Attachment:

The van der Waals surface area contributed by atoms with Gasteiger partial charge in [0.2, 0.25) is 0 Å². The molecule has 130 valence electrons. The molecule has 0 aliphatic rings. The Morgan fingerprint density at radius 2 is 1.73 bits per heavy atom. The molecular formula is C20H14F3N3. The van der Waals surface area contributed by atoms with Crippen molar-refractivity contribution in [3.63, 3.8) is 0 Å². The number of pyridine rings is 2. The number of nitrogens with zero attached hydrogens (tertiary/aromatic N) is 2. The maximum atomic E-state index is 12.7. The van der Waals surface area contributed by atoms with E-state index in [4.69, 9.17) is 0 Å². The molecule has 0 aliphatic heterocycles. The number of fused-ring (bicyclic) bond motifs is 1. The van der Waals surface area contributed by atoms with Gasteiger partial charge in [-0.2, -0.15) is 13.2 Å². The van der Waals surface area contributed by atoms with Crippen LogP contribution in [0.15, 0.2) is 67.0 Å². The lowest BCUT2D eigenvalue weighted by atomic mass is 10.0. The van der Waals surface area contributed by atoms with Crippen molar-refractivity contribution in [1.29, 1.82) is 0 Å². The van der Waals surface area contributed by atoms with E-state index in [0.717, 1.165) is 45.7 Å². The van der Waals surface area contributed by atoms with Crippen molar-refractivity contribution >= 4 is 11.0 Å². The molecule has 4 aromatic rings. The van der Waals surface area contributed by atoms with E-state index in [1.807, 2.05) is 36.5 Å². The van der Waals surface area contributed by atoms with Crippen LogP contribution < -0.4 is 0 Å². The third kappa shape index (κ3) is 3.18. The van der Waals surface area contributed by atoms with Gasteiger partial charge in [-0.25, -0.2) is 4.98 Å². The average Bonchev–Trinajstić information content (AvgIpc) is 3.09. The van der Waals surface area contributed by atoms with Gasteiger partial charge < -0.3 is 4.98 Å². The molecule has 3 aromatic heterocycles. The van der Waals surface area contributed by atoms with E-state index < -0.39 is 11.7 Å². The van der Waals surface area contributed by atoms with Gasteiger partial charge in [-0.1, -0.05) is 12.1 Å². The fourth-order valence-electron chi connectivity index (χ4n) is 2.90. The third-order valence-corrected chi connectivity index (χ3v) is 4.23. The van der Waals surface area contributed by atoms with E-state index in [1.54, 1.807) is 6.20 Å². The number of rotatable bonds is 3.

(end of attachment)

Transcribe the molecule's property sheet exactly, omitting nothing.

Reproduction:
The van der Waals surface area contributed by atoms with Gasteiger partial charge in [0.2, 0.25) is 0 Å². The molecule has 130 valence electrons. The molecule has 0 aliphatic rings. The Morgan fingerprint density at radius 2 is 1.73 bits per heavy atom. The molecular formula is C20H14F3N3. The van der Waals surface area contributed by atoms with Crippen molar-refractivity contribution in [3.63, 3.8) is 0 Å². The number of pyridine rings is 2. The number of nitrogens with zero attached hydrogens (tertiary/aromatic N) is 2. The maximum atomic E-state index is 12.7. The van der Waals surface area contributed by atoms with E-state index in [4.69, 9.17) is 0 Å². The molecule has 0 aliphatic heterocycles. The number of fused-ring (bicyclic) bond motifs is 1. The van der Waals surface area contributed by atoms with Gasteiger partial charge in [-0.2, -0.15) is 13.2 Å². The van der Waals surface area contributed by atoms with Crippen LogP contribution in [0.15, 0.2) is 67.0 Å². The lowest BCUT2D eigenvalue weighted by atomic mass is 10.0. The van der Waals surface area contributed by atoms with Crippen molar-refractivity contribution in [1.29, 1.82) is 0 Å². The van der Waals surface area contributed by atoms with E-state index in [0.717, 1.165) is 45.7 Å². The van der Waals surface area contributed by atoms with Crippen molar-refractivity contribution >= 4 is 11.0 Å². The molecule has 4 aromatic rings. The van der Waals surface area contributed by atoms with E-state index in [1.807, 2.05) is 36.5 Å². The van der Waals surface area contributed by atoms with Crippen LogP contribution < -0.4 is 0 Å². The third kappa shape index (κ3) is 3.18. The van der Waals surface area contributed by atoms with Gasteiger partial charge in [-0.25, -0.2) is 4.98 Å². The average Bonchev–Trinajstić information content (AvgIpc) is 3.09. The van der Waals surface area contributed by atoms with Gasteiger partial charge < -0.3 is 4.98 Å². The molecule has 3 aromatic heterocycles. The van der Waals surface area contributed by atoms with E-state index < -0.39 is 11.7 Å². The van der Waals surface area contributed by atoms with Gasteiger partial charge in [-0.1, -0.05) is 12.1 Å². The fourth-order valence-electron chi connectivity index (χ4n) is 2.90. The third-order valence-corrected chi connectivity index (χ3v) is 4.23. The van der Waals surface area contributed by atoms with E-state index in [1.54, 1.807) is 6.20 Å². The number of rotatable bonds is 3.